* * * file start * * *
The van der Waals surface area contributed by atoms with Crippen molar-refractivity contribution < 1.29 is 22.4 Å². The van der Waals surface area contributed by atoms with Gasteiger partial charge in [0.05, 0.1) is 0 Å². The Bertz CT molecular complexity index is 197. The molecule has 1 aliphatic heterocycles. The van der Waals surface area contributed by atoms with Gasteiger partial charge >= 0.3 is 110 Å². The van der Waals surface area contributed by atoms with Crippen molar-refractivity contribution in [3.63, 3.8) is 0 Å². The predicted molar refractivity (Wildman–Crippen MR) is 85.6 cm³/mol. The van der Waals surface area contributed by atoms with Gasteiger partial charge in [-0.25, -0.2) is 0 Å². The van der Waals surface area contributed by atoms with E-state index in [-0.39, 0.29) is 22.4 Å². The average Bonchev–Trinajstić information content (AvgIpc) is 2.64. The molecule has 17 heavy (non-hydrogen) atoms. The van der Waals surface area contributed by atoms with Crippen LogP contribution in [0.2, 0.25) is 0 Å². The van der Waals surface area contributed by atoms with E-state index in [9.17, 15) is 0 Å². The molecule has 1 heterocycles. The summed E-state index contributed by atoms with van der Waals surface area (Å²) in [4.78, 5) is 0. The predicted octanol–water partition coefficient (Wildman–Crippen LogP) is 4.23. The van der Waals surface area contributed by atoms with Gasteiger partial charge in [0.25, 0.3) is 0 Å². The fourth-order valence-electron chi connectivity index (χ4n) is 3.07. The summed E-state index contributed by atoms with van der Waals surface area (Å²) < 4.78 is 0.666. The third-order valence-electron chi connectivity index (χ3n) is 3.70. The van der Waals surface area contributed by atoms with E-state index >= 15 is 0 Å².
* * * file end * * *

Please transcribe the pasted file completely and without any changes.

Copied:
The van der Waals surface area contributed by atoms with Crippen molar-refractivity contribution < 1.29 is 22.4 Å². The van der Waals surface area contributed by atoms with Gasteiger partial charge in [0.05, 0.1) is 0 Å². The Bertz CT molecular complexity index is 197. The molecule has 1 aliphatic heterocycles. The van der Waals surface area contributed by atoms with Gasteiger partial charge >= 0.3 is 110 Å². The van der Waals surface area contributed by atoms with Crippen molar-refractivity contribution in [3.63, 3.8) is 0 Å². The predicted molar refractivity (Wildman–Crippen MR) is 85.6 cm³/mol. The van der Waals surface area contributed by atoms with Gasteiger partial charge in [-0.25, -0.2) is 0 Å². The van der Waals surface area contributed by atoms with E-state index in [-0.39, 0.29) is 22.4 Å². The average Bonchev–Trinajstić information content (AvgIpc) is 2.64. The molecule has 17 heavy (non-hydrogen) atoms. The van der Waals surface area contributed by atoms with Crippen LogP contribution in [0.2, 0.25) is 0 Å². The van der Waals surface area contributed by atoms with E-state index in [9.17, 15) is 0 Å². The molecule has 1 heterocycles. The summed E-state index contributed by atoms with van der Waals surface area (Å²) in [4.78, 5) is 0. The predicted octanol–water partition coefficient (Wildman–Crippen LogP) is 4.23. The van der Waals surface area contributed by atoms with Gasteiger partial charge in [0.25, 0.3) is 0 Å². The fourth-order valence-electron chi connectivity index (χ4n) is 3.07. The summed E-state index contributed by atoms with van der Waals surface area (Å²) < 4.78 is 0.666. The third-order valence-electron chi connectivity index (χ3n) is 3.70. The van der Waals surface area contributed by atoms with E-state index >= 15 is 0 Å².